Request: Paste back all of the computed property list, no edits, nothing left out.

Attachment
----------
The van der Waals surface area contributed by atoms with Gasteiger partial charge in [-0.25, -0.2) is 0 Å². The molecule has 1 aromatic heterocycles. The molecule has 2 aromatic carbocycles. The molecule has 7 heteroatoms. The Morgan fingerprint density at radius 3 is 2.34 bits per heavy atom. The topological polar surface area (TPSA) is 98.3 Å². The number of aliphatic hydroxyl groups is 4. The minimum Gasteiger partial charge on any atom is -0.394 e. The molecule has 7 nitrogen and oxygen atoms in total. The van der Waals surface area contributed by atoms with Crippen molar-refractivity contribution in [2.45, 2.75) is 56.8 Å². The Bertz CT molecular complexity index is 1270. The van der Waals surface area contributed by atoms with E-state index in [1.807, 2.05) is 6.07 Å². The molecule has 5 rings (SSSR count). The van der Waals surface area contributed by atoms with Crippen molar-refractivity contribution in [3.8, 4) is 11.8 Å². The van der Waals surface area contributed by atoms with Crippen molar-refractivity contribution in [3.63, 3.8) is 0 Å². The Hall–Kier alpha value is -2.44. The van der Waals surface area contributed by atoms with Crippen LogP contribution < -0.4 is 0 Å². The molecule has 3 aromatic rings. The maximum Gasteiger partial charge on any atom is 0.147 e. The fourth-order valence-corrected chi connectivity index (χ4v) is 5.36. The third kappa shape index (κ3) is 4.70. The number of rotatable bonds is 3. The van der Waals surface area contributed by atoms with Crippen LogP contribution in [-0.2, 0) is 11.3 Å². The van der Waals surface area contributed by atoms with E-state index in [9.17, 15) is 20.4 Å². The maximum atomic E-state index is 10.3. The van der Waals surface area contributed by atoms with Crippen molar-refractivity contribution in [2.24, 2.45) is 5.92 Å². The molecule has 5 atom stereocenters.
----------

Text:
The van der Waals surface area contributed by atoms with Gasteiger partial charge in [-0.25, -0.2) is 0 Å². The molecule has 1 aromatic heterocycles. The molecule has 2 aromatic carbocycles. The molecule has 7 heteroatoms. The Morgan fingerprint density at radius 3 is 2.34 bits per heavy atom. The topological polar surface area (TPSA) is 98.3 Å². The number of aliphatic hydroxyl groups is 4. The minimum Gasteiger partial charge on any atom is -0.394 e. The molecule has 7 nitrogen and oxygen atoms in total. The van der Waals surface area contributed by atoms with Crippen molar-refractivity contribution in [2.45, 2.75) is 56.8 Å². The Bertz CT molecular complexity index is 1270. The van der Waals surface area contributed by atoms with E-state index in [1.807, 2.05) is 6.07 Å². The molecule has 5 rings (SSSR count). The van der Waals surface area contributed by atoms with Crippen molar-refractivity contribution in [3.8, 4) is 11.8 Å². The van der Waals surface area contributed by atoms with Crippen molar-refractivity contribution in [3.63, 3.8) is 0 Å². The Hall–Kier alpha value is -2.44. The van der Waals surface area contributed by atoms with Crippen LogP contribution < -0.4 is 0 Å². The molecule has 3 aromatic rings. The maximum Gasteiger partial charge on any atom is 0.147 e. The fourth-order valence-corrected chi connectivity index (χ4v) is 5.36. The third kappa shape index (κ3) is 4.70. The number of rotatable bonds is 3. The van der Waals surface area contributed by atoms with Crippen LogP contribution in [-0.2, 0) is 11.3 Å². The van der Waals surface area contributed by atoms with E-state index in [9.17, 15) is 20.4 Å². The maximum atomic E-state index is 10.3. The van der Waals surface area contributed by atoms with Crippen molar-refractivity contribution in [2.24, 2.45) is 5.92 Å². The molecule has 5 atom stereocenters.